Phil Ivey poker tip.
I just got this tip in an email from fulltilt. Most people who are registered at fulltilt will get these emails, but for those who haven't read this i thought id share it.
DON'T READ THIS TIP
November 6th 2007
When it comes to advice about poker, my attitude is very simple: seek it out, absorb it, but while youíre at the table, forget it.
Iím a firm believer in learning the game by playing the game. Iím not saying there arenít a lot of great resources around to help players improve their games or that poker books
and tutorials donít have their place. They do. However, the problem I see with people who rely on these kinds of aids is that they end up playing poker like someone else or - even worse - like everyone else.
One of the things that makes poker great is that itís a game where thereís really no right or wrong way to play. Every player has their own approach to the game and the key, in my opinion, is to take the things you learn from other players and incorporate them into a style of play that works for you.
There are some players who take a very mathematical approach to the game, and for them, it works. They study the odds
and make decisions based on whether they think theyíre getting the right price to commit their chips to a pot. Itís a solid way to play, but the fact is, itís not the right approach for everyone. Whatís more, even the best of these players will tell you that math only takes you so far.
Calculating the odds can certainly help you decide whether youíre making a smart move, but it doesnít take into account who youíre playing against. There are many times when you can do all of the math you want and your decision still comes down to intangibles and a feeling about your opponent or the situation youíre facing. Does this guy have a hand? Can I push him off the pot? Am I getting myself into trouble here? Even if the odds say you should play, your gut may be telling you something else, and thatís something you can only develop by playing.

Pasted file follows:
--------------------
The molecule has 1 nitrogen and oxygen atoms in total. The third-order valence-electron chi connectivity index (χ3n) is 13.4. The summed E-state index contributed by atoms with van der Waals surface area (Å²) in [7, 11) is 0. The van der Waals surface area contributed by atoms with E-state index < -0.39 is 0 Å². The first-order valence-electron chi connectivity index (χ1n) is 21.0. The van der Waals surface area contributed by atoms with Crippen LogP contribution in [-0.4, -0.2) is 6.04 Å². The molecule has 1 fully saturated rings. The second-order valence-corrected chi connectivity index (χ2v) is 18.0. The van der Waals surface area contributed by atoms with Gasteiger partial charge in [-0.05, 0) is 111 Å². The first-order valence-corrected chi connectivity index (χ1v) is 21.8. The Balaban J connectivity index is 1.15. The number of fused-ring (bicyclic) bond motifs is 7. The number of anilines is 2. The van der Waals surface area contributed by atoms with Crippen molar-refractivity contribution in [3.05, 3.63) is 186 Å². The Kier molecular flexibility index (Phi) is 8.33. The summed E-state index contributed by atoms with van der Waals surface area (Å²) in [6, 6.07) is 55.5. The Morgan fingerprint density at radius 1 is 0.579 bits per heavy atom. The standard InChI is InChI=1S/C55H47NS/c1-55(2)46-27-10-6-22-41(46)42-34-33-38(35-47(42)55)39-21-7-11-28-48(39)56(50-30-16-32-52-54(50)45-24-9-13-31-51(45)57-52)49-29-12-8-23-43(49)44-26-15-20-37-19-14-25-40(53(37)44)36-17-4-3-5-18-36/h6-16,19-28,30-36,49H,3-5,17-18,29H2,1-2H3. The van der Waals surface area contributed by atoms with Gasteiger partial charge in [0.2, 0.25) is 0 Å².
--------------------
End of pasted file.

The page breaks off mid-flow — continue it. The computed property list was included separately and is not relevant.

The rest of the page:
Relying too much on other peoplesí advice can actually make it harder to develop this kind of reading ability because it tends to clutter up your head. You get so focused on thinking about odds, probabilities and strategies that you forget that youíre playing against someone else and that you have to try and figure out what he or she is doing. Are they scared? Will they fold to pressure? Are they a maniac? In my opinion, these are the important things to keep in mind during a hand.
Itís been said before, but it bears repeating. Poker isnít about the cards; itís about the players and the situations. Winning players understand that sometimes you have to take chances. Sometimes they work and other times they donít. Whether you win the hand or not, you have to make the play that you believe is best.
At the end of a hand or a session, go back and study the things you did well and be honest with yourself about where you made mistakes. Donít, however, overanalyze how you could have played a hand differently because this can negatively impact how you approach your next hand or session. Identify your mistakes, learn from them, and move on. Just because some play or move didnít work the way you wanted doesnít mean you were wrong to try it. As I said before, there are just some things that you have to learn by playing.
So hereís my advice. Read this tip. Read other tips and poker books. Talk to your friends. Absorb as much information as you can. But at the end of the day you have to trust your instincts and play your own game Ė not someone elseís.
I really agree with this. It seems that most players play way to predictable these days, and if they don't play a hand the way the majority would play it then they played it wrong. It just annoys me sometimes when people say to another player at the table "ugh you played that hand soo bad". But alot of the time they didn't play the hand bad, they just didn't play it how you would play it.